TC electronic SDN BHD LM5D Radar Detector User Manual

LM5 and LM5D Radar Loudness Meter
LM5 represents a quantum leap away from simply measuring audio level to measuring
perceived loudness. The old level method is responsible for unacceptable level jumps
in television, for music CDs getting increasingly distorted, and for different audio
formats and program genres becoming incompatible: Pristine music tracks from the
past don’t co-exist with new recordings, TV commercials don’t fit drama, classical
music or film and broadcast doesn’t match. The most fundamental audio issue of all –
control of loudness – every day makes millions of people adjust the volume control
over and over again.
LM5 is part of a universal and ITU standardized loudness control concept, whereby
audio may easily and consistently be measured and controlled at various stages of
production and distribution.
LM5 works coherently together with other TC equipment, or with equipment of other
brands adhering to the same global standard. Follow the guidelines given to allow
audio produced for different purposes to be mixed, without low dynamic range
material such as commercials or pop CD’s always emerging the loudest.
Realtime loudness meter adhering to ITU-R BS.1770.
Loudness History Radar display.
True-peak Bargraph display.
Universal Descriptors (LM5D)
Supports mono, stereo and 5.1.
Presets for use in Broadcast, Music, Post and Film.
Mac OS X (10.4 or higher) / Windows XP
Pro Tools TDM 7.2 software (or higher)
Pro Tools HD or HD Accel hardware
iLok USB key account and internet access required for product authorization
System must meet Digidesign’s system requirements for Pro Tools TDM systems!
Since 1998, TC has performed listening tests and evaluation of loudness models; and
therefore holds an extensive, Universal Database of loudness, based on ten thousands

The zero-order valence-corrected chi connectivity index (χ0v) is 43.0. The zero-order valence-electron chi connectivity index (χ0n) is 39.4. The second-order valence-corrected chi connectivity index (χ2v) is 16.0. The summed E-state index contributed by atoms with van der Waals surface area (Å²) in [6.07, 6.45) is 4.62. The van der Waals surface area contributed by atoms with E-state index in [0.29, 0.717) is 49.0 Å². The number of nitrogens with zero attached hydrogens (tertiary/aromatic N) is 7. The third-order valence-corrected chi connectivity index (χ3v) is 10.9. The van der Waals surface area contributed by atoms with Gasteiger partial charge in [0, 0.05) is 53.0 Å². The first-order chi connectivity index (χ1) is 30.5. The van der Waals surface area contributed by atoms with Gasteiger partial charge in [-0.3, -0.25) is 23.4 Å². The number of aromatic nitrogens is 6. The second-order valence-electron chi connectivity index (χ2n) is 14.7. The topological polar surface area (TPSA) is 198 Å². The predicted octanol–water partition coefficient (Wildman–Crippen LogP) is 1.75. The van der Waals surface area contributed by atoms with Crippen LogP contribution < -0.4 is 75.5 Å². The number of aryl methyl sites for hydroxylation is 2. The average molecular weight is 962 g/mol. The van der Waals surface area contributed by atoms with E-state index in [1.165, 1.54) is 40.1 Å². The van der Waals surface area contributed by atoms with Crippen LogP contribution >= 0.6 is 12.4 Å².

of assessments. The database covers all sorts of broadcast material, music,
commercials, feature film and experimental sounds, and is verified against other
independent studies.
The Universal Database is authoritative from an academic as well as a practical point
of view. It has been indispensable when designing the LM5 meter, because it provided
the missing link between short-term and long-term loudness, and enabled the
statistically founded Universal Descriptors of LM5D.
Fig 1. Left: DRT for consumers under different listening situations
Right: Peak level normalization means that material targeted low dynamic range
platforms gets loud.
The chart of Dynamic Range Tolerance in Fig 1 is a side-effect of the studies
mentioned: Consumers were found to have a distinct Dynamic Range Tolerance (DRT)
specific to their listening environment. The DRT is defined as a Preferred Average
window with a certain peak level Headroom above it. The average sound pressure
level, which obviously is different from one listening condition to another, has to be
kept within certain boundaries in order to maintain speech intelligibility, and to avoid
music or effects from getting annoyingly loud or soft.
Audio engineers instinctively target a certain DRT profile when mixing, but because
level normalization in broadcast and music production is based on peak level
measures, low dynamic range signatures end up the loudest as shown by the red line
in Fig 1, right. Audio production is therefore trapped in a downwards spiral, going for